By Means of the Sole

Last Sunday I had planned on finding a new trail to run in or around Houston, or maybe revisiting one if I had too. As I sat in my living room trying to figure out where to go, I felt unmotivated to drive far, and settled for running the gravel path around Memorial Park. I had run only five other miles in the week because of some funkiness in my knee, but with the issue under control, I wanted to at least get in another hour of running before the week expired. I made two decisions. I would settle for a relatively dull run around the park, but would treat myself to a trip out of town the next weekend for something different.

Fast-forward four days, and you’ve found me writing this from a coffee shop in Austin, Texas. I found a AirBnB in West Austin, taking out a room in a house full of dudes designing an app. I was really excited at the prospect of inserting myself in a “Silicon Valley” type situation, but alas, I have no high-stakes shenanigans to report (yet). What I do have to report is that I went on a delightful trail run not long after arriving, which I’ll report on a paragraph or two down.

On my drive from Houston to Austin, I picked up listening to “The Picture of Dorian Gray”. I started it last September, on my drive from Los Angeles to Houston. It’s a dark choice, but I saw a gorgeous and grotesque artist’s interpretation at the Chicago Art Institute last June and got inspired to read (listen to) Oscar Wilde’s gothic novel. ANYWHO, a character in the novel, Lord Henry, is dependable for accurate yet somewhat depressing descriptions of human behavior and beliefs, and he tells Gray at one point that the senses are a cure for the soul, and the soul a cure for the senses. I mulled this over, as I was driving to the Texas Hill Country to cure something that I was yearning for in my soul- a taste of adventure.

When things suck, for lack of a better word, when life just doesn’t feel right, I throw myself into something that will startle, refresh, or at least be distracting for, my senses. Watch something mindless, eat like its going out of style, or seek out some sort of companionship because being alone is just unbearable. Then there are more rare moments, where nothing is as interesting as what is going on internally, and I’m pushing away all the distractions at once, so I can figure out what is happening in the space between my ears. Unfortunately I think I live more in the former mode than the latter, and I think it would be nice to flip the situation. I’ll never figure the world out, but I think I have a fighting chance of nailing down what really makes me tick someday.

Trail Running often joins those two extremes. Outside, alone on the trails I experience life first hand.  The sensory experience of the world is limited to how I take it in, no memes or sitcoms to interpret human behavior for me. This is how I get closer to answering, “Who am I”? For the record, I still am not sure.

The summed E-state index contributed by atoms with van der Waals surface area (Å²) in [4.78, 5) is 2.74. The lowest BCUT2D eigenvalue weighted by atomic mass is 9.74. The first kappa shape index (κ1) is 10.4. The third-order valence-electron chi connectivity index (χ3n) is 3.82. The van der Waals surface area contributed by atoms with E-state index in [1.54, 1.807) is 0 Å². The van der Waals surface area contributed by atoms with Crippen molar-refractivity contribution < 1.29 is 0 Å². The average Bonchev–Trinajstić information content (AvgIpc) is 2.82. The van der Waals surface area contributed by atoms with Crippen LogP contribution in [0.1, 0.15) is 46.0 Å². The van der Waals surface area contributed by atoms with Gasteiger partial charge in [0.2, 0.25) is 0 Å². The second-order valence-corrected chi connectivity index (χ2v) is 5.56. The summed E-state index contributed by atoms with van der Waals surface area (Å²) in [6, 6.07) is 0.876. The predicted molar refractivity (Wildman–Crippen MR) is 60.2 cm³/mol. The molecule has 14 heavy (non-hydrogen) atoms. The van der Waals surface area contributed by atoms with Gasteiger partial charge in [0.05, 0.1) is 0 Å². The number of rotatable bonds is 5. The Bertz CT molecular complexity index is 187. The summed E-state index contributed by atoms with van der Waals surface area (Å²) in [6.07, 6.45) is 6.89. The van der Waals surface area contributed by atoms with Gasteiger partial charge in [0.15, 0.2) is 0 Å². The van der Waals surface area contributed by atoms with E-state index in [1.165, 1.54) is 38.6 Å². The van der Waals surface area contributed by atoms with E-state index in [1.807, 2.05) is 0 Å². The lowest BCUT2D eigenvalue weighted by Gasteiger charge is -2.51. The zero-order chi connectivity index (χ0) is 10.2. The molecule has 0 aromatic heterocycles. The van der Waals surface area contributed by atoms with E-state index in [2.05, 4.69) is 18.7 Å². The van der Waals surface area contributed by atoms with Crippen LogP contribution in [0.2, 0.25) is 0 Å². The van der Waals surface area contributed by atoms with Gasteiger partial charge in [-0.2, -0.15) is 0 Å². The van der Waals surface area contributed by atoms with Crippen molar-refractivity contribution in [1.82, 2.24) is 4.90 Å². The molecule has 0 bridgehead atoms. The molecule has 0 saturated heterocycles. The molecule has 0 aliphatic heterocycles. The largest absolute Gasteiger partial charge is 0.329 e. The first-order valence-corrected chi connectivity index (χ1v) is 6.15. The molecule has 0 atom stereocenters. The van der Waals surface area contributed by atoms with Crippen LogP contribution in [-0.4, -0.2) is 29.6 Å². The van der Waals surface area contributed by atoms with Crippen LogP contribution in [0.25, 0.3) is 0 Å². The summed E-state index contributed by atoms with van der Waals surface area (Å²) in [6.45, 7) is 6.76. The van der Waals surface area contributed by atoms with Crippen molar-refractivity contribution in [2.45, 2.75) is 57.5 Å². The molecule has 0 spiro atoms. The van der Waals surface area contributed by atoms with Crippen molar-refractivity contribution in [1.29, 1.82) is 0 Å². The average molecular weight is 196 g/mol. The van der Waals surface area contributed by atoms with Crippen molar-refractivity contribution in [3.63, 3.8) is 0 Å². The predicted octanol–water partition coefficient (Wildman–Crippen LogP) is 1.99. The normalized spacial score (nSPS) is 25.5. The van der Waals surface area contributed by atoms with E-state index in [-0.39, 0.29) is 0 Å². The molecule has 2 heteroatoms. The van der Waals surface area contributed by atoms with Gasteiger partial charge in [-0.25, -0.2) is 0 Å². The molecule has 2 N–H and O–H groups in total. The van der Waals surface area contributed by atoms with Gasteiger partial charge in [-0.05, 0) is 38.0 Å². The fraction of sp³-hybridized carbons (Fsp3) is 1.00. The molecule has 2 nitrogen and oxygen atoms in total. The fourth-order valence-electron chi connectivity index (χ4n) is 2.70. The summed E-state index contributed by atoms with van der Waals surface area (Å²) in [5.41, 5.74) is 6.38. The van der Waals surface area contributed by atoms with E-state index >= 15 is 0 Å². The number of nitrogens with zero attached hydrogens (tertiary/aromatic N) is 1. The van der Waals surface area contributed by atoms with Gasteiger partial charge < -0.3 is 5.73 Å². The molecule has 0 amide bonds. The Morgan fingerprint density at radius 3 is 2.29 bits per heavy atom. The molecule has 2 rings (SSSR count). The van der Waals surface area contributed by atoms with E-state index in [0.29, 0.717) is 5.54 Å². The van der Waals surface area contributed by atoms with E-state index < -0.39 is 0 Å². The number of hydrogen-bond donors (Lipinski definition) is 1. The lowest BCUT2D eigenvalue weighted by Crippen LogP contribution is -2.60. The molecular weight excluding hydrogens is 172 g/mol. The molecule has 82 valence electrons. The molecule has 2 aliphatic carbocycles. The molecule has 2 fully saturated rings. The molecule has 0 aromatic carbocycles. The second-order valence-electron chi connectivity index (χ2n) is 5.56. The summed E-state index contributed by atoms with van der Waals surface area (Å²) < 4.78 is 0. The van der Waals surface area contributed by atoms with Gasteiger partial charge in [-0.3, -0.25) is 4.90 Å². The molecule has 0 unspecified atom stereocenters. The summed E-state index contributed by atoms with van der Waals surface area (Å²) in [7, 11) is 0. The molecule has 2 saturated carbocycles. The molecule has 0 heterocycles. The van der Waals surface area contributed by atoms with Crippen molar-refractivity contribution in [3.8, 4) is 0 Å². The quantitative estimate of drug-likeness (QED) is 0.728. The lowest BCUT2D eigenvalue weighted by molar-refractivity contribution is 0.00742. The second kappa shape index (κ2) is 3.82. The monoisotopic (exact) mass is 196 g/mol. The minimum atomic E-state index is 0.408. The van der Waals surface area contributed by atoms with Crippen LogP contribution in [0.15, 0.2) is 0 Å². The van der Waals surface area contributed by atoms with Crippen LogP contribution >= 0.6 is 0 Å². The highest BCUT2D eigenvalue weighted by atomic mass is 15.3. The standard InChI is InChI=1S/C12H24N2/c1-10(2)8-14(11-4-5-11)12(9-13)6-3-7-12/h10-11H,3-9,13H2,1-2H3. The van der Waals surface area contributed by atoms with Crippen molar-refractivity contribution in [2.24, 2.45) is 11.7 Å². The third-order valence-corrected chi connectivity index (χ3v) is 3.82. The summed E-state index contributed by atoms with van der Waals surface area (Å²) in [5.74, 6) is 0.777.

Today’s run was great. About a mile in, as I was mulling over life events and major decisions, I crossed paths with two people on a tandem mountain bike, and they warned me about a rattlesnake they had seen. I tried to be chill about it at first, but called out as they rode off, “ON THE TRAIL?”

“YES!” they shouted back.

Yikes. I came across a freakin’ alligator on a trail not too long ago, and that was startling, but this gave me the willies. The trail had a decent amount of overgrown single track, and I didn’t feel comfortable letting myself zone out with my thoughts for the rest of the run, so I didn’t. I paid heavy attention to every step, taking in as much detail of the ground as I could with each move forward. I never saw the snake, but for my efforts in avoiding it, I caught sight of a bunny that held still as long as I needed to snap a picture, and as I turned to resume the run, three deer bounded right in front of me! If I hadn’t been looking for the snake, I wouldn’t have seen the bunny, and if I hadn’t stopped for the bunny, I might have missed the deer.

I have two more days of running to do here, and I’m really looking forward to them. Whether I see something new or think something new, its all good. Lord Henry was right, sometimes we need to get away from all the input, and other times its great to get out of ourselves.

THE RUN:

Slaughter Creek Preserve Trail

 

 

 

Here Comes the Airplane Mode!

 

To bring or not to bring the phone on your run? One day, I wound up putting it on airplane mode a mile in because the damn thing would not stop buzzing. Texts & app notifications were zooming in one after the other, and after the 5th notification I started getting irritated, so I cut the line. Since that day, I have been putting it on airplane mode before I even start my run, or leaving it home completely when I’m just in my neighborhood.